After 15 years of tensions and conflict, Friday’s accord normalising relations between Serbia and its former province of Kosovo is a landmark. If it holds, it could resolve one of the big outstanding issues from the 1990s Yugoslav wars. It shows EU foreign policy can yield results. It is a personal success, too, for Lady Ashton, the EU’s foreign policy chief, who brokered the talks.
The accord makes clear that the eurozone crisis has not dimmed the EU’s allure. Without the promise of getting on the road to membership, Serbia would never have engaged. Both sides have given meaningful concessions; a Belgrade government with former nationalists in top roles, and one in Pristina headed by a one-time Kosovar rebel commander.
Serbia concedes Pristina’s legal authority over all of Kosovo, though not recognising it as a state. In return, 50,000 Serbs in northern Kosovo will gain broad autonomy in policing, justice, education, healthcare and culture. Neither state will block the other’s progress towards EU integration.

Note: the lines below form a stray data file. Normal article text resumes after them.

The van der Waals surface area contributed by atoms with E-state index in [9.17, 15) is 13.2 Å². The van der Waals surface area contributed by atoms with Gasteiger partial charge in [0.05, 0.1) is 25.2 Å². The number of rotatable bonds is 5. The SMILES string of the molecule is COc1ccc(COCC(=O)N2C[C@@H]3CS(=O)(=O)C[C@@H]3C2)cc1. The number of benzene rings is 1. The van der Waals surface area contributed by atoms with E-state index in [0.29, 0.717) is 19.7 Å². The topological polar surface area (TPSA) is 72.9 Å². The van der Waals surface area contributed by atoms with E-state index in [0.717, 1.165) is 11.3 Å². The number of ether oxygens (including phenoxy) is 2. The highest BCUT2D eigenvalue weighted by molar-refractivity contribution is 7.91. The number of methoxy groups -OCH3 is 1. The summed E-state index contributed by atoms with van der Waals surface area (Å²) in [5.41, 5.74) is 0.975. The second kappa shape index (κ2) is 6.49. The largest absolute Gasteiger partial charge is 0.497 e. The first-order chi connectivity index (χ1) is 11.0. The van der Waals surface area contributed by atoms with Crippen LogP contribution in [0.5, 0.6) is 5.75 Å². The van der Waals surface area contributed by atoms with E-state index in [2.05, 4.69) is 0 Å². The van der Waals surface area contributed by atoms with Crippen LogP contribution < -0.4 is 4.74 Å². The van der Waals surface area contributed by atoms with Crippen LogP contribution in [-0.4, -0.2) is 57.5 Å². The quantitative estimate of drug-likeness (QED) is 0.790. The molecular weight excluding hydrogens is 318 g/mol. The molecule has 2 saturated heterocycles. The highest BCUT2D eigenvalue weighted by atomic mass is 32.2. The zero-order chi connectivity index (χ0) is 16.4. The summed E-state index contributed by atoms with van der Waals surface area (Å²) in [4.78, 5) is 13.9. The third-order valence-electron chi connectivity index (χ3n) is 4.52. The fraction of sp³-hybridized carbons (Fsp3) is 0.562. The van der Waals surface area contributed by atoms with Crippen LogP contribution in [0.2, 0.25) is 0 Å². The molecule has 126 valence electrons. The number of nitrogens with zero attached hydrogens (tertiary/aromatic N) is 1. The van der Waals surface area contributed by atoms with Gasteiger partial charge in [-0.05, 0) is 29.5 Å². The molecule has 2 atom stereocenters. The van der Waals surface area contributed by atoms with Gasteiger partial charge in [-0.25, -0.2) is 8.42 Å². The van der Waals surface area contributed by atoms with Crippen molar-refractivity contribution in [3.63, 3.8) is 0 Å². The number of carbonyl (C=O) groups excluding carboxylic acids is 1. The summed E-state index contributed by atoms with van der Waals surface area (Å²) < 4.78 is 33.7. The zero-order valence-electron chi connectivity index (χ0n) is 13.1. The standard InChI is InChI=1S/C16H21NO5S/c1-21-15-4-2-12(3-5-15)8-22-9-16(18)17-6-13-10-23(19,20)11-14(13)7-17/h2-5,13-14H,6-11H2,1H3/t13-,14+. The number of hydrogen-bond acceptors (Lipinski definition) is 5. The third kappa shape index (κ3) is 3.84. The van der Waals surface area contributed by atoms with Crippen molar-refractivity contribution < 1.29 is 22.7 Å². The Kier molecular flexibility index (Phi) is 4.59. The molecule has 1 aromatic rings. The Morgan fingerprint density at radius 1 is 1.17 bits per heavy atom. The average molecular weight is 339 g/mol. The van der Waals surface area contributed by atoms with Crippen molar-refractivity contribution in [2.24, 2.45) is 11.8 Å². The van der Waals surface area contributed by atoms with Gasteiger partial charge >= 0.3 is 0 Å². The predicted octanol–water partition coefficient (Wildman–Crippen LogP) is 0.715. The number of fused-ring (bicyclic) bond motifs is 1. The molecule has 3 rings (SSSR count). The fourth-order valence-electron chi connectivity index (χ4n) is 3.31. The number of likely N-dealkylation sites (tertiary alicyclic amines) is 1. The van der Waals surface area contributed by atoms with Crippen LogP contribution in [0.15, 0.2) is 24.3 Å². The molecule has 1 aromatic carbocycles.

Sizeable hurdles still lie ahead. Nationalists in Serbia are calling the agreement a betrayal and holding protests. Serbs in northern Kosovo may also feel they have been sold short; extremists on either side could still try to sabotage the agreement. Implementing it will require both communities to find the spirit of reconciliation and co-operation that those in, say, Northern Ireland achieved after the Good Friday agreement.
Serbia’s path to EU membership, moreover, remains long and tortuous; even a 2020 entry target looks optimistic. Brussels is right to recommend Belgrade should now get a start date for entry talks. But Serbia has enormous work ahead in economic and legal reforms, and tackling corruption and crime.
Romania and Bulgaria showed that the transformation must be concluded before EU entry; both are seen as having joined prematurely in 2007, then struggled to complete reforms. Other EU members will not admit Serbia until they are convinced it is ready.
Without lowering the bar, however, Brussels and EU states should find ways to maintain the momentum and incentives for Serbia and Kosovo to continue moving closer to membership. Other ex-Yugoslav states and Balkan countries such as Albania are following their progress keenly. If the prospect of eventual EU entry is to remain a spur to reform across Europe’s poorest corner, the Kosovo accord must be seen not as an end of a process, but a beginning.
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